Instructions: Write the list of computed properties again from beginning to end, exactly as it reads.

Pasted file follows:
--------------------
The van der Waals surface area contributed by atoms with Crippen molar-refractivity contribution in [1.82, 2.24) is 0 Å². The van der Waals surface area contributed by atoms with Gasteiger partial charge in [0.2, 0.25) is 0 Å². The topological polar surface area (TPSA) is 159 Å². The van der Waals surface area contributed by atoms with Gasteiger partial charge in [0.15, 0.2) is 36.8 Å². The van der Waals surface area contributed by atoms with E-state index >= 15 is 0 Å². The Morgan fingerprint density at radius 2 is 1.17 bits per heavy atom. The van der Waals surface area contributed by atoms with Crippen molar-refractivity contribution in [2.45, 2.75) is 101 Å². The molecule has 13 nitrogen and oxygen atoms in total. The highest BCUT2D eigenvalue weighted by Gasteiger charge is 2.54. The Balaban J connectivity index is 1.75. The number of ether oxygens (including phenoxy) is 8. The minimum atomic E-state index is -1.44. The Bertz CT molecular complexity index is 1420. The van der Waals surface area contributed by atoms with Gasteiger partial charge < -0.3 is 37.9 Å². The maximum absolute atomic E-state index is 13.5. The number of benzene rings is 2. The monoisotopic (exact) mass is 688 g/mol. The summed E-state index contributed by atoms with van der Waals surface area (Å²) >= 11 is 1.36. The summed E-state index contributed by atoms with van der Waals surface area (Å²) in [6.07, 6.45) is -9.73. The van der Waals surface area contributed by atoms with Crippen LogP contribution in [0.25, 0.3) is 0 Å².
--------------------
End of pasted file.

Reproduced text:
The van der Waals surface area contributed by atoms with Crippen molar-refractivity contribution in [1.82, 2.24) is 0 Å². The van der Waals surface area contributed by atoms with Gasteiger partial charge in [0.2, 0.25) is 0 Å². The topological polar surface area (TPSA) is 159 Å². The van der Waals surface area contributed by atoms with Gasteiger partial charge in [0.15, 0.2) is 36.8 Å². The van der Waals surface area contributed by atoms with E-state index >= 15 is 0 Å². The Morgan fingerprint density at radius 2 is 1.17 bits per heavy atom. The van der Waals surface area contributed by atoms with Crippen molar-refractivity contribution in [2.45, 2.75) is 101 Å². The molecule has 13 nitrogen and oxygen atoms in total. The highest BCUT2D eigenvalue weighted by Gasteiger charge is 2.54. The Balaban J connectivity index is 1.75. The number of ether oxygens (including phenoxy) is 8. The minimum atomic E-state index is -1.44. The Bertz CT molecular complexity index is 1420. The van der Waals surface area contributed by atoms with Gasteiger partial charge < -0.3 is 37.9 Å². The maximum absolute atomic E-state index is 13.5. The number of benzene rings is 2. The monoisotopic (exact) mass is 688 g/mol. The summed E-state index contributed by atoms with van der Waals surface area (Å²) >= 11 is 1.36. The summed E-state index contributed by atoms with van der Waals surface area (Å²) in [6.07, 6.45) is -9.73. The van der Waals surface area contributed by atoms with Crippen LogP contribution in [0.25, 0.3) is 0 Å².